On February 9th, we welcomed Ed Lee and United States Air Force Colonel Jason Mello to sit down with us and talk about AFOSR’s Historically Black Colleges and Universities and Minority Institutions program – most commonly referred to as HBCU/MI.
For those who are new to our blog or just joining us, AFOSR is the basic research arm of the Air Force Research Lab (AFRL), supporting the United States Air Force and United States Space Force. Managing 1,200+ grants worldwide, AFOSR engages in diversity of thought with universities and AFRL labs, leading to breakthrough innovations: to learn more about our technology areas click HERE.
Moving right along now, let’s introduce you to our subject matter experts (SMEs), United States Air Force Col Jason Mello, AFOSR Chief, Science and Engineering Division, and Mr. Ed Lee, AFOSR Program Coordinator for the HBCU/MI #BasicResearch portfolio.
AFOSR solicits and funds research to solve the Air Force and Space Force’s biggest and sometimes unknown future challenges – it’s competitive! AFOSR’s HBCU/MI program seeks to enhance research and educational capabilities; encourage the participation of institutions in research, development, testing, and evaluation in the Agile Science of Test and Evaluation; increase the number of graduates; and encourage research and educational collaborations.
AFOSR is committed to supporting HBCU/MI. Between 2016-2020, AFOSR invested over $216M in HBCU/MI basic research grants to 279 researchers in 116 different science research areas.
We’re interested in hearing about HBCU research and how it might fit the needs of the United States Air Force and United States Space Force. The first step is to share your idea(s) with our POs – they may suggest submitting a whitepaper to get started! Engage with AFOSR POs to discuss your idea statement. Promising ideas may begin as an ongoing dialogue and lead to a full proposal submission.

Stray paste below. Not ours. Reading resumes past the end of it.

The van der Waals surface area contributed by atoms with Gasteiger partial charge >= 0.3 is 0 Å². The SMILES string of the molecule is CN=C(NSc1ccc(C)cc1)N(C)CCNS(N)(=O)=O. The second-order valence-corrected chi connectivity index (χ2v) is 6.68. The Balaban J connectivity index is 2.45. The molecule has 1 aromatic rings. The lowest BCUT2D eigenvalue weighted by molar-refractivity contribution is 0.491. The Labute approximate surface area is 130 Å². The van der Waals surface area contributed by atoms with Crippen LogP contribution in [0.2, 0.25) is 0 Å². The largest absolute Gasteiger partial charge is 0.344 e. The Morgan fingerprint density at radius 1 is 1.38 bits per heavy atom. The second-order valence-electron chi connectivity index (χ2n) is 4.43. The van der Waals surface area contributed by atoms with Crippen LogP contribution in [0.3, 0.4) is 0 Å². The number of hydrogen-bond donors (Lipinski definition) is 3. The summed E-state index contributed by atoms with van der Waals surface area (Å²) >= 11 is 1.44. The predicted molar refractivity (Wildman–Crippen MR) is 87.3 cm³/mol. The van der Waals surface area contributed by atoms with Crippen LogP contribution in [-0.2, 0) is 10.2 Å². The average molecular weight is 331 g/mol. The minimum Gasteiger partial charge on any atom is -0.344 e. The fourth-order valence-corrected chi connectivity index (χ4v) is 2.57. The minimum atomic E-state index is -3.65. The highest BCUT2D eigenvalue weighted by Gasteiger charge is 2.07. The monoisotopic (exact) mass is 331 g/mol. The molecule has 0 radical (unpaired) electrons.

Research proposals are reviewed by AFOSR POs as part of our core program. The process for applying for grants can be found HERE.
The focus of AFOSR is on research areas that offer significant and comprehensive benefits to our national warfighting and peacekeeping capabilities. Research areas and corresponding Program Officer(s), and their contact can be found on our website, AFOSR Research Areas.
Calling all HBCU STEM researchers — are you interested in funding for your innovative research idea(s)? Review the broad agency announcement (BAA) and reach out to the Program Officer in your area of interest. Typically each year the AFOSR HBCU/MI program grant opens for submission in August and closes in July.
To apply for an AFOSR basic research HBCU/MI grant, go to the BAA at grants.gov. Search for Opportunity Number: FA9550-19-S-0003 or Opportunity Title: Research Interests of the Air Force of Scientific Research.
HBCU/MI strategic partnerships are vital to Basic Research Success. It is the teaming of diverse areas of science that enables the next generation of technology advancements. AFRL actively works to support underrepresented minorities by recruiting across the country to include looking to hire the best and brightest students to work across our enterprise. AFRL/AFOSR seeks out researchers at major science and technology career fairs, including the National Society of Black Engineers, the Society of Hispanic Professional Engineers, and the BEYA STEM Awards. You may even see Ed Lee there!
We’re excited to announce our #AFOSR_HBCU program community group on LinkedIn. Connect and follow to learn about funding opportunities, celebrate HBCU/MI PIs and basic research breakthroughs. Also, follow YIP on Twitter @AFOSRYIP.
If you have questions about the AFOSR HBCU program, send your inquiry to HBCUMIus.af.mil.
Be sure to follow AFOSR #BasicResearch on social media to learn about funding opportunities, upcoming events, and research news.
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Thank you for joining us to learn more about AFOSR’s Historically Black Colleges and Universities and Minority Institutions (HBCU/MI) program! We hope we made doing business with us a little more transparent. Join us for our next AFOSR #BasicResearch Chatter in March!